I did not say anything in response, but I was thinking, “Do they have to?  Do they know why they have to?”  When I look back over my own years as a…

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The Worst-Case Scenario

A Bad Situation: SignageOne of the reasons I sought therapy a few years ago was because of my ability to hyperbolize any situation in my head to the point where anything could become a life-or-death situation. I needed the bi-weekly sessions to vent and get the silliness out of my head. At one point when I was discussing such a situation, my therapist asked me, “What is the worst thing that could logically and realistically happen?” Of course, the key words in his question were “logically” and “realistically.” I paused, thought for a moment, and told him what I thought. And you know what? The worst-case scenario was not that bad.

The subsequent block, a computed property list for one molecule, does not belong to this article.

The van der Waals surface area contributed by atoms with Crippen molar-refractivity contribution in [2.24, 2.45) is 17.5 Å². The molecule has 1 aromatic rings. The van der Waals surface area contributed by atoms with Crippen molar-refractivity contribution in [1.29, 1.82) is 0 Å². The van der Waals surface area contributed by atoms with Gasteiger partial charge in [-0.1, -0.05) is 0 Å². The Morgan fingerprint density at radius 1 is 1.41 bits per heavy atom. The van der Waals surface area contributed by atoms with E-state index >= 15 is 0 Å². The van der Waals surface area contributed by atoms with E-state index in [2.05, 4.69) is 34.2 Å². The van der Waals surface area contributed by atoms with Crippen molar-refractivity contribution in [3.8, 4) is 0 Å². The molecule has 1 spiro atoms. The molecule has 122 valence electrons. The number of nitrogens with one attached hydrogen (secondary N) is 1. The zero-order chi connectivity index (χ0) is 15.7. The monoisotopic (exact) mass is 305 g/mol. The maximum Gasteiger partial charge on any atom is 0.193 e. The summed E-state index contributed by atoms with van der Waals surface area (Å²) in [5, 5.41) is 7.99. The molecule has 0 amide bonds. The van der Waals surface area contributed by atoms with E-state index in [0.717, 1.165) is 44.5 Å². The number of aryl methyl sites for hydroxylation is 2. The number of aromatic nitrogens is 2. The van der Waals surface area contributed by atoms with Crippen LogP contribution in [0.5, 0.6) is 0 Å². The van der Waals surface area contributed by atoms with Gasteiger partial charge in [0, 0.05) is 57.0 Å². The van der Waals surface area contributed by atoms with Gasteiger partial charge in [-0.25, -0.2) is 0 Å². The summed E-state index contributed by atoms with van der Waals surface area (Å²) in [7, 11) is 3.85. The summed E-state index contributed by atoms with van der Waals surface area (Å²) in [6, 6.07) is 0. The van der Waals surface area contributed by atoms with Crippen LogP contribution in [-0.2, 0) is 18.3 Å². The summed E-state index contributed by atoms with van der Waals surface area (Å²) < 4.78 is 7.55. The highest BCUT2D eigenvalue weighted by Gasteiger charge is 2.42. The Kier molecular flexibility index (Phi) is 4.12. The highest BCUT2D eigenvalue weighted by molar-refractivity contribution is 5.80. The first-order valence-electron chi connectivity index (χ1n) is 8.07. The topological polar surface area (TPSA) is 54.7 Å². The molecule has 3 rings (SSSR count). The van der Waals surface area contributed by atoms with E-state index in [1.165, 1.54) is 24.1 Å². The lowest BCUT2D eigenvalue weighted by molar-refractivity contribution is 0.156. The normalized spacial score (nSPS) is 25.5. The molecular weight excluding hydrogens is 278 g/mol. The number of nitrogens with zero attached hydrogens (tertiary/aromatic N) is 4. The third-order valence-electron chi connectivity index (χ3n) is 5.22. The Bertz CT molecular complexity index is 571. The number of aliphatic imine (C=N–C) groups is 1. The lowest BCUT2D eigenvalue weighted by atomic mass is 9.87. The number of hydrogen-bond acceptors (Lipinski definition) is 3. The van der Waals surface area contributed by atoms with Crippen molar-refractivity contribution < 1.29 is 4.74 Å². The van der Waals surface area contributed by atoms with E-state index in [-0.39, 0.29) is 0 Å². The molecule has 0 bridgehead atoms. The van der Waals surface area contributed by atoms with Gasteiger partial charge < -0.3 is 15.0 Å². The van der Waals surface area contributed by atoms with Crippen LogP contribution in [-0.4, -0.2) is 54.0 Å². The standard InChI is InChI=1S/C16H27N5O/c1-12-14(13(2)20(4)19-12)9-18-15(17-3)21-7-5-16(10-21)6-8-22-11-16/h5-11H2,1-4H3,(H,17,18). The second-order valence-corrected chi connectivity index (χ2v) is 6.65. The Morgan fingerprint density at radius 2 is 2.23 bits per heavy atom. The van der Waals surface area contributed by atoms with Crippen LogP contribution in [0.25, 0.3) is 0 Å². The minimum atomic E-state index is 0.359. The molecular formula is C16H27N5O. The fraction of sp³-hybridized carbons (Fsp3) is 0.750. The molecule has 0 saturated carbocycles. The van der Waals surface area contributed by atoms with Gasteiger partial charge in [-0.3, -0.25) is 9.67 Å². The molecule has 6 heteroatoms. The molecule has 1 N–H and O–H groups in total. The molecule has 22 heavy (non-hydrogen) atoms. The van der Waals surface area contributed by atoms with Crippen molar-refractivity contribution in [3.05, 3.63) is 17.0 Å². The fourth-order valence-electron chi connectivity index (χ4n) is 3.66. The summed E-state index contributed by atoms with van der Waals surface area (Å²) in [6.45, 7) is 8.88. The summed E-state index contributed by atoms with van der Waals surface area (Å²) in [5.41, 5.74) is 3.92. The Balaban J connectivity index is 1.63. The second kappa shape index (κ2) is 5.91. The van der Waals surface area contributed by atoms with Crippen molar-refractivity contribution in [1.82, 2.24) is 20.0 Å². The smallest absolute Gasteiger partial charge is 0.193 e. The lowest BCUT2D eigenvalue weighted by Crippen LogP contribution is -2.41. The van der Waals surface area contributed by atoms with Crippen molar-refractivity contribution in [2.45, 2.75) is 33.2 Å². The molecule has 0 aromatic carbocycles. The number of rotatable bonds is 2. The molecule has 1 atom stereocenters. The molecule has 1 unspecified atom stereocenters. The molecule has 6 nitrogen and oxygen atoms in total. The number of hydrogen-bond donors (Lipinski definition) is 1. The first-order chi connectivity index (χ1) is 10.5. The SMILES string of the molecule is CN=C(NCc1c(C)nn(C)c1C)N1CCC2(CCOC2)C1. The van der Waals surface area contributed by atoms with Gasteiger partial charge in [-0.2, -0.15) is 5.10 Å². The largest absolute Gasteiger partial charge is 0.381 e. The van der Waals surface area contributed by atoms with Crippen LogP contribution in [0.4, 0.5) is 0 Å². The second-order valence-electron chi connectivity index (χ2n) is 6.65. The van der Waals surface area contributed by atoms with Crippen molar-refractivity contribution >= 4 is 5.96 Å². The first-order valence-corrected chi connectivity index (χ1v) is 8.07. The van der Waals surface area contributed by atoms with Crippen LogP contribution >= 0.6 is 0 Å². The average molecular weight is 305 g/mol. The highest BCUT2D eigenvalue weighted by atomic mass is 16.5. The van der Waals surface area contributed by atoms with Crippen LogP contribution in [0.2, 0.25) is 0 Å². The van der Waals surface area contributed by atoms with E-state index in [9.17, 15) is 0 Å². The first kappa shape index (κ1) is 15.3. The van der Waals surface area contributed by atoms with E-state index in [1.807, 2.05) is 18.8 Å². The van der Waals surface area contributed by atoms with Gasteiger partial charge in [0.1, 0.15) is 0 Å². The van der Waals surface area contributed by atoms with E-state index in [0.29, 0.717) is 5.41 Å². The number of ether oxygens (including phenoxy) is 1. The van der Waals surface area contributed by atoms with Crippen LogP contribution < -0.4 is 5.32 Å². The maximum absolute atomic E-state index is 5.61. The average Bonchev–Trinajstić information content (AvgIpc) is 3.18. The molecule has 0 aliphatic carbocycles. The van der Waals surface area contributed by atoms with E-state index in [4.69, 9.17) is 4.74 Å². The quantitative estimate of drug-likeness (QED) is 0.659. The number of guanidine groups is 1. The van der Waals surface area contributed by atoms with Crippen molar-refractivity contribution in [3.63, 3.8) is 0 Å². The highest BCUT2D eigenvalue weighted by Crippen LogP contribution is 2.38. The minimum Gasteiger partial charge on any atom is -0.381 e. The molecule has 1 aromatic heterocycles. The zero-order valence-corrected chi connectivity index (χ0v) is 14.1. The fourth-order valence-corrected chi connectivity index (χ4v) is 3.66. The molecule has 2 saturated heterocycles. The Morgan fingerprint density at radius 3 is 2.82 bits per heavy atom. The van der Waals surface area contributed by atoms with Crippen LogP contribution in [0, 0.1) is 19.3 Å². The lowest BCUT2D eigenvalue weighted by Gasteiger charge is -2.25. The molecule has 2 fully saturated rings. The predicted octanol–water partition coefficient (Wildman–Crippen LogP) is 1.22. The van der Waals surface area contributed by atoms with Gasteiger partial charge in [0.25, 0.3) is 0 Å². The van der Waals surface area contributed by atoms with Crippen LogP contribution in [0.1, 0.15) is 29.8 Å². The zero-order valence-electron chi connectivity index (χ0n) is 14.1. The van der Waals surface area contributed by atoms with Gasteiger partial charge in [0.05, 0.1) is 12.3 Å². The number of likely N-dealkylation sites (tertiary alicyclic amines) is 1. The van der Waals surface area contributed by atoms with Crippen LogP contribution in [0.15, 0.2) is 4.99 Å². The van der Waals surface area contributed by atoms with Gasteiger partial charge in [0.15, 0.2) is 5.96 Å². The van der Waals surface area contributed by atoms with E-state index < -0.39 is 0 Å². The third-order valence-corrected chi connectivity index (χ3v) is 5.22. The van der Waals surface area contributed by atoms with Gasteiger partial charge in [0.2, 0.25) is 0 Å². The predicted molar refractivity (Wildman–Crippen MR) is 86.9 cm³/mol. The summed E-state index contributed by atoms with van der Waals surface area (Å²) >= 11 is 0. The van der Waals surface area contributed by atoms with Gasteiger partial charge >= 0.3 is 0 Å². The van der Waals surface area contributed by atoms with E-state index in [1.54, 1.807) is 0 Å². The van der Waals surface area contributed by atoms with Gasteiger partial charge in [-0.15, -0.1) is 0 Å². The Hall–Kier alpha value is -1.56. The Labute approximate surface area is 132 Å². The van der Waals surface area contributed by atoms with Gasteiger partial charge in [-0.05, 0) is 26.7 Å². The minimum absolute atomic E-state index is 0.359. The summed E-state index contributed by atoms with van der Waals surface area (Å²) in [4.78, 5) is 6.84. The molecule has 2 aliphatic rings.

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Making Daydreams a Reality

Become Your Dream We all daydream.  Okay, that may not be true, but we all should daydream.  Sometimes, I look at the floor plans of five-bedroom condos in New York City and wonder how I would use the place if I won the lottery.  Or I look at the list of MacArthur Fellows and wonder how I would spend the $500,000 they get (and how certain people from my graduate school days would react if I won one).  As a teenager, I had my Oscar acceptance speech ready (for Best Original Screenplay, of course).  On bad…

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You Earned It!

An AwardAt the end of last semester, I was sitting in my office as a lot of typical hustle-and-bustle took place outside.  While sitting there or walking the halls to class, my mailbox, or wherever, I heard snippets of conversations between faculty and students.  At various points, I heard different professors say things like, “On this paper, I gave you a B-” or “On the final, if I give you an A, your final grade still will not be higher than a C+.”  I did not think much of such comments until I …